The rise in stocks came a day after the Dow and the S&P posted their worst sessions since August. Stocks pulled back sharply amid rising tension between North Korea and the West.
"As far as North Korea is concerned, the template has been it intensifies and then it levels off. When it levels off, it becomes a buying opportunity," said Quincy Krosby, chief market strategist at Prudential Financial. "But the issue with North Korea is not going away."
North Korea tested a hydrogen bomb on Sunday. The test, which was condemned by the international community, led investors to increase their exposure to traditional safe havens like gold. U.S. gold futures for December delivery settled lower at $1,339 per ounce, near a one-year high.
Wall Street also paid attention to U.S. interest rates after the benchmark 10-year yield hit its lowest level of the year in the previous session. The move lower came after Federal Reserve Gov. Lael Brainard said the central bank should be cautious in raising rates while inflation remained weak.
Brainard's comment came at a time when investors are assessing the possibility of another Fed rate hike later this year. Market expectations for a December rate hike are just 36 percent, according to the CME Group's FedWatch tool.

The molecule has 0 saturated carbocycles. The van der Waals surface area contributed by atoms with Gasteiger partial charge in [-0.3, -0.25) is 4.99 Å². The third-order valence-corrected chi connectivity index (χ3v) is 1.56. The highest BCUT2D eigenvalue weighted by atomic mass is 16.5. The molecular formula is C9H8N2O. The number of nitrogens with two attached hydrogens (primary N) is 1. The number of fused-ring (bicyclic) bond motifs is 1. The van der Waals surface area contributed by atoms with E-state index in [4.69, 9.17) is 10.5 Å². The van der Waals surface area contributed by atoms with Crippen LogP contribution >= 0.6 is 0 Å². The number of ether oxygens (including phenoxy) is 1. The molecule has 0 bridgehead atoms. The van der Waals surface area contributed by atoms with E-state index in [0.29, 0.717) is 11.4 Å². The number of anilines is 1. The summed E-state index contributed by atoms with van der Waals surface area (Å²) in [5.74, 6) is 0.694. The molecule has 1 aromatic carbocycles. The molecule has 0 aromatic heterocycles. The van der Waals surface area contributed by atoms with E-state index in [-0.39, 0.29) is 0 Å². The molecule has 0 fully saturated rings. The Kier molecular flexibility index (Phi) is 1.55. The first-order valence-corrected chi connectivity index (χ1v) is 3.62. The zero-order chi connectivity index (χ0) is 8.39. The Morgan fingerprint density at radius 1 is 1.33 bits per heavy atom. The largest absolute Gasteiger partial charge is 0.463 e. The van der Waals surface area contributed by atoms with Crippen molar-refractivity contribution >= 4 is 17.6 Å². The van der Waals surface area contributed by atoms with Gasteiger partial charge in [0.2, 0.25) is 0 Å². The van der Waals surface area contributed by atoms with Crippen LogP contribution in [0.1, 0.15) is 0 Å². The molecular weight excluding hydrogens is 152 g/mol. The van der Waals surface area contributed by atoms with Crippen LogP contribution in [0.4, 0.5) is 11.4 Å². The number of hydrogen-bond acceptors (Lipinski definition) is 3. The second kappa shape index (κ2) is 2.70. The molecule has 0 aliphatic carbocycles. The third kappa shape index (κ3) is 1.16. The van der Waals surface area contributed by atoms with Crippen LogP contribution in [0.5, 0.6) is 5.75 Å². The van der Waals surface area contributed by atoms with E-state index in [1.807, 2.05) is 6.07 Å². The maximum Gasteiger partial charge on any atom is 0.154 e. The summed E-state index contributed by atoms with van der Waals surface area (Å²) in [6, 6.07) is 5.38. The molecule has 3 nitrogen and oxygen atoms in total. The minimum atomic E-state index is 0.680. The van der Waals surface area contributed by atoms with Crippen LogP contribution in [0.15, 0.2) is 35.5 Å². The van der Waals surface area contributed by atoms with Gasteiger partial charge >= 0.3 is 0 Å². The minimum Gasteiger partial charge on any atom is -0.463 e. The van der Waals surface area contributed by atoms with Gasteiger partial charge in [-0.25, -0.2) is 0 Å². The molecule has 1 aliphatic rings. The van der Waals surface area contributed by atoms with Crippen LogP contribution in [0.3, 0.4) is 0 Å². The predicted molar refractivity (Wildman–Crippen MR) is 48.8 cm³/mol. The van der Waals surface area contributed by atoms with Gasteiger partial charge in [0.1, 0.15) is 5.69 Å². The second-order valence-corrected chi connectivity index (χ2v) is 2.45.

Investors also looked ahead to the conclusion of the European Central Bank's latest monetary policy meeting, which is set for Thursday.
Fed Chair Janet Yellen and ECB President Mario Draghi "seem committed to tightening, both quantitatively and via interest rates, but monetary conditions will remain fairly stimulative so long as inflation does not become a problem," said Charles Dumas, chief economist at TS Lombard, in a note to clients.
In other central bank news, Fed Vice Chairman Stanley Fischer said Wednesday he would be stepping down from his post effective Oct. 13.
In economic news, international trade numbers showed the U.S. trade deficit for July came in at $43.7 billion, below the expected $44.7 billion. Other data released include the IHS Markit PMI for August, which hit 56.0 and the ISM non-manufacturing index, which was in line with expectations.
The Federal Reserve's Beige Book was also released Wednesday. The report found that the U.S. economy expanded at a modest to moderate pace in July through mid-August but signs of an acceleration in inflation remained slight.
"Prices rose modestly overall across the country," the central bank said in its Beige Book report of the economy, compiled from anecdotal evidence derived from business contacts nationwide.
Policymakers have raised interest rates twice this year but the prospect of a third in 2017 appears increasingly uncertain against a backdrop of weak price pressures.